GYPSY OF THE MONTH: Luis Salgado of 'In the Heights'
This is the first story about Luis Salgado written in English. In Spanish, it's another story. Check out these headlines: "Luis Salgado saborea el éxito teatral" ("Luis Salgado savors theatrical success"), Primera Hora newspaper. "Línea ascendente" ("Rising star"), El Nuevo Día. And when it looked like he'd have his first Broadway role, in 2005's The Mambo Kings, the newspaper Hoy Nueva York proclaimed, "El debut de un grande" ("A great one's debut").
He's known in places where they speak other languages too. The German telecommunications giant Arcor twice hired him for an industrial, first as a dancer and the following year as choreographer. He's gone to Japan three times to be the guest artist with a dance company.
Here in New York, where he's lived for the last five years or so, Salgado currently has his most prominent role to date. In off-Broadway's In the Heights, this season's most ingratiating new musical, he's one of the denizens of that barrio up near the top of the subway map—i.e., Washington Heights. If you don't notice him for his mop of curly hair, you do because of his eye-popping dance moves, especially in the club scene, when he comes between would-be sweethearts Usnavi and Vanessa.
Salgado, 26, first heard about Heights from its original choreographer, Sergio Trujillo, with whom he'd worked on Mambo Kings. About a year and a half ago, Trujillo told the previously close-cropped Salgado to start growing out his hair for a role in the new show. Though he ended up passing on the In the Heights workshop to be dance captain for a regional production of Aida, Salgado let his hair grow all last year, even while he was filming two movies and playing other parts on stage—including prissy Bobby in A Chorus Line. "It gave it a comedy thing—like a little psychotic Bobby," he laughs.
Salgado was billed as a "special guest star" in Chorus Line, which was presented for six performances last fall at Centro de Bellas Artes de Caguas, outside San Juan. He was, after all, returning to his native Puerto Rico with some Hollywood credentials—dance double for star Diego Luna in 2004's Dirty Dancing: Havana Nights and parts in scenes with Russell Crowe and Patrick Dempsey in, respectively, American Gangster and Enchanted (both scheduled for release this November).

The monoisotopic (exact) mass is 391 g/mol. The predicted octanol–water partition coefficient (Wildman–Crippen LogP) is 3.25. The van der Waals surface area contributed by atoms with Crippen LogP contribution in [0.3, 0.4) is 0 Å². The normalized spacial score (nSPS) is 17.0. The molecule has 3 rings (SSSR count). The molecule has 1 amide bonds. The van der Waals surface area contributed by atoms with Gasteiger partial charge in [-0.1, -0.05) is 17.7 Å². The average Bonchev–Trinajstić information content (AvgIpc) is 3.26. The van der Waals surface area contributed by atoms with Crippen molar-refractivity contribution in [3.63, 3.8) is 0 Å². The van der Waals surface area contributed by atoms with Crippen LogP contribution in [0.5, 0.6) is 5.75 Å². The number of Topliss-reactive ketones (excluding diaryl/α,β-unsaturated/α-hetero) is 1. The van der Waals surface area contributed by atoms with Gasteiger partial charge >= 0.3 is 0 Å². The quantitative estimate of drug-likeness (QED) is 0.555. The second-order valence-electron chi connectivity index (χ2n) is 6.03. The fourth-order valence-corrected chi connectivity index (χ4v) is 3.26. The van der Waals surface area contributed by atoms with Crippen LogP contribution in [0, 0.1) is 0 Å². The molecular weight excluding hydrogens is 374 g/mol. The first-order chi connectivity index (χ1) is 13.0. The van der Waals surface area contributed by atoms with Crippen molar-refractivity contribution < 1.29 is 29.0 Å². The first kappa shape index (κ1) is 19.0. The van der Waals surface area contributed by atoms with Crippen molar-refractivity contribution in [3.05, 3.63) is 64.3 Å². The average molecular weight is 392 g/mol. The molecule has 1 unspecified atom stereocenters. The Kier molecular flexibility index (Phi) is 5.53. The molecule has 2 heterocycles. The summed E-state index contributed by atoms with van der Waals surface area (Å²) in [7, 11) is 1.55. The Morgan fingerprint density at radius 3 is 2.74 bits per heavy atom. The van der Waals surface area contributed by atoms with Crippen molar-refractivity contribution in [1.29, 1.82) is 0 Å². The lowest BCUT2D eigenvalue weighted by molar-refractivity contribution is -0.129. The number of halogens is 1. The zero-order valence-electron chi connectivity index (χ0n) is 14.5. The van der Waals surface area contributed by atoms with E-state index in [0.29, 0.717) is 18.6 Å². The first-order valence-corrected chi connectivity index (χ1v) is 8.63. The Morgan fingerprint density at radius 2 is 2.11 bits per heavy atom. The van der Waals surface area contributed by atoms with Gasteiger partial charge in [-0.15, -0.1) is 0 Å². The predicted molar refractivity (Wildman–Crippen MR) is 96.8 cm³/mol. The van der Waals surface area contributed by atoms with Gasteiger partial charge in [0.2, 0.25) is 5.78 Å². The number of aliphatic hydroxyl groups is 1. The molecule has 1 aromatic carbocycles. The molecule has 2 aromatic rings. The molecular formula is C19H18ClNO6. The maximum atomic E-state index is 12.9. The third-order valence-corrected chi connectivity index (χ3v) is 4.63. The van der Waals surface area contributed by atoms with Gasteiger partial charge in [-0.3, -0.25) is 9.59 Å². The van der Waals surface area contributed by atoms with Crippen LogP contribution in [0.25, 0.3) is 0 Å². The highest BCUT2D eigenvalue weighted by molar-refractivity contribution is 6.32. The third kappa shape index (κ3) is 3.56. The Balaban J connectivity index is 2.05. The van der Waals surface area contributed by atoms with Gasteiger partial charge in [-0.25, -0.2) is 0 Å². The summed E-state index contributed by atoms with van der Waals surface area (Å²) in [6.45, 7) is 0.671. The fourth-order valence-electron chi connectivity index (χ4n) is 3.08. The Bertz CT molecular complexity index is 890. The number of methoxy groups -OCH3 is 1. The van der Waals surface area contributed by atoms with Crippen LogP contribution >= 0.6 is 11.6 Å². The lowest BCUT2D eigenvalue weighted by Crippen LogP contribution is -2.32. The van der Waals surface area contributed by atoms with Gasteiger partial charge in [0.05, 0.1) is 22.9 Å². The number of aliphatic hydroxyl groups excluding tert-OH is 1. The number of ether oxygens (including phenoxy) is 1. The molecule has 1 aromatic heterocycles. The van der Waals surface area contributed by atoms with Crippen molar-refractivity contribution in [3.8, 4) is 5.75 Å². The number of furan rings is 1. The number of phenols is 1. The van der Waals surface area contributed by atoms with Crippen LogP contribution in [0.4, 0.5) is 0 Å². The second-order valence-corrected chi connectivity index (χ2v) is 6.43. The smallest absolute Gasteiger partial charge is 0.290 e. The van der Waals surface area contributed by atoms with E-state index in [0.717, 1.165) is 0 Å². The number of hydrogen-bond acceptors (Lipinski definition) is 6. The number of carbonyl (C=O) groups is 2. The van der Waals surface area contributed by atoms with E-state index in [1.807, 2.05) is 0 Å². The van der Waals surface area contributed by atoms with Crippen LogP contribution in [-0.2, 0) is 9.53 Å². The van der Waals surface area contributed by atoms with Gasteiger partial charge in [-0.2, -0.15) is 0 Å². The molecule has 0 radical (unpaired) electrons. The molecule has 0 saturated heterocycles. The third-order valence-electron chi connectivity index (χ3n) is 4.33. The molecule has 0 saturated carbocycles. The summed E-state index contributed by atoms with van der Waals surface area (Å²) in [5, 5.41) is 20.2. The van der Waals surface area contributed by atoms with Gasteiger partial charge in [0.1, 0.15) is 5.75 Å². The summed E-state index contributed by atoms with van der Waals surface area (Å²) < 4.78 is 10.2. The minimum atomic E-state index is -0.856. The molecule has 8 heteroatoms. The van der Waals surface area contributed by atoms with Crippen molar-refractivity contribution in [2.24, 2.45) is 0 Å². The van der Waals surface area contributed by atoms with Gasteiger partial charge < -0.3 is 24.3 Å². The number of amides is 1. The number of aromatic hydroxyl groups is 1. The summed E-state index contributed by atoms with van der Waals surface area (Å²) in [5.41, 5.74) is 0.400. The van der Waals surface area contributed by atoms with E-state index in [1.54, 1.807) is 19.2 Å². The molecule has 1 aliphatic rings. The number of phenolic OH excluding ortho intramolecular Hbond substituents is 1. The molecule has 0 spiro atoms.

When Salgado was still a teenager, he started a dance academy in a local gym. He notes that, ironically, the government which would honor him with Carnaval after he'd left the island wasn't that forthcoming with financial or logistical support during the five years his school operated. But it had 300 pupils—children and adults—and put on a show every six months. In the spring of 2001, Salgado and his students were invited to perform at New York's Puerto Rican Day Parade (Vega Alta was one of that year's parade honorees).
That trip led to Salgado's decision to move to New York, and by the following year he was living in la Gran Manzana and working pretty regularly. But he'd arrived in the city without the childhood indoctrination most of his colleagues have had. "I was pretty much unaware of the power of musical theater until I came to New York. I didn't grow up seeing Mary Poppins, I didn't grow up seeing The Wizard of Oz," Salgado says, though he does recall being profoundly affected by a nonmusical stage production of Pinocchio as an adolescent. "When I moved to New York, my first voice teacher told me 'See more!' and I'm like, 'Who's Seymour?' And he was, 'No. See more shows. You've got to go and study, you've got to learn.' So I was in Blockbuster every week, renting movie musicals."
Before he left Puerto Rico, he produced one last show with his school—"Por Amor al Arte" ("For Love of the Art"), the story of a Puerto Rican boy who goes to New York to pursue his showbiz dreams. "In a way it was an apology, because I was leaving," says Salgado. Then and now, however, people around Salgado must know how important following one's dreams is to him. He had named his school Ensueños—In Dreams—and his bio in the In the Heights program concludes "Dare to dream." Last May, he co-choreographed and danced in Starting Today Dare to Dream…, a show performed in Jackson Heights, Queens, with students of the Lexington School for the Deaf.